The European Commission has published a report by an independent group of experts on the Ethics of Connected and Automated Vehicles (CAVs). Who should be responsible in case of a collision when there is no human driver? How can ethical and responsible data sharing by CAVs be ensured? Are pedestrians and cyclists more at risk with CAVs in traffic? In this new report, the Expert Group outlines twenty recommendations on road safety, privacy, fairness, communication of A1 and responsibility for the development and deployment of connected and automated vehicles.
Mariya Gabriel, Commissioner for Innovation, Research, Culture, Education and Youth said: ‘Technological progress alone will not be sufficient for Connected and Automated Vehicles (CAVs) to achieve their potential. From inception to use, the timely and systematic integration of ethical principles will be essential to align this emerging technology with our societal values and needs. I welcome the independent Expert Group’s report and encourage researchers, policymakers, manufacturers and deployers to follow-up on its practical recommendations to ensure the safe, ethical and responsible transition towards connected and automated mobility.’
With the strategy on Connected and Automated Mobility, the European Commission aims to make Europe a world leader in the development and deployment of connected and automated vehicles. These vehicles can bring down the number of road fatalities to near zero; increase accessibility of mobility services; and help to reduce harmful emissions from transport by making traffic more efficient.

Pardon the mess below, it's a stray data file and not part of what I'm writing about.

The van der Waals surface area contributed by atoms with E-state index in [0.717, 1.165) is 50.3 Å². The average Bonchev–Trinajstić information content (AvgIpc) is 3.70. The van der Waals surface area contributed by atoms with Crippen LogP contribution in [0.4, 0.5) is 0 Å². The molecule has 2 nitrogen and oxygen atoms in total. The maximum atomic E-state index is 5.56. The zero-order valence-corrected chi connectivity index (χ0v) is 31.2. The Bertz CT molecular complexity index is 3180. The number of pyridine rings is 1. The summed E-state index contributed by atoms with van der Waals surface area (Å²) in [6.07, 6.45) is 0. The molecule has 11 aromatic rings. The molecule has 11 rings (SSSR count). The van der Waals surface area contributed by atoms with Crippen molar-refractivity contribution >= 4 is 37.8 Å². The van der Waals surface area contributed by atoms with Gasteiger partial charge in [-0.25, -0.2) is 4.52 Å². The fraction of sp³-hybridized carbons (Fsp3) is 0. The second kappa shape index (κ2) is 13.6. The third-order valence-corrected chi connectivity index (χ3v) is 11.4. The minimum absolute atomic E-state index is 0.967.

In order to reach these goals, a number of technical, regulatory and societal challenges have to be addressed before CAVs can be safely deployed. In 2019, the Commission formed an independent Expert Group to advise on ethical issues raised by driverless mobility. The group has now published its report with 20 recommendations covering dilemma situations, the creation of a culture of responsibility, and the promotion of data, algorithm and AI literacy through public participation.
Jean-Francois Bonnefon, chair of the Expert Group said: ‘It has been an honour to work with a talented and dedicated group of experts to develop these recommendations on Ethics for Connected Automated Vehicles (CAVs). We believe that all stakeholders will benefit from the systematic inclusion of ethical considerations in the development and use of CAVs, and hope that they will all adopt the Responsible Research and Innovation (RRI) approach advocated in the report.’
Under the Horizon Europe programme starting in 2021, research and innovation on Cooperative, Connected and Automated Mobility will remain a key priority. By leveraging the digitalisation of transport with smart, shared, connected and automated mobility systems and together with the European Green Deal, Europe is set to lead the twin digital and green transition towards becoming the world’s first climate-neutral continent by 2050. EU values and principles need to be at the core of these new technologies to ensure their ethical use and positive impact. The ability to reach a just, sustainable and inclusive society depends on them.
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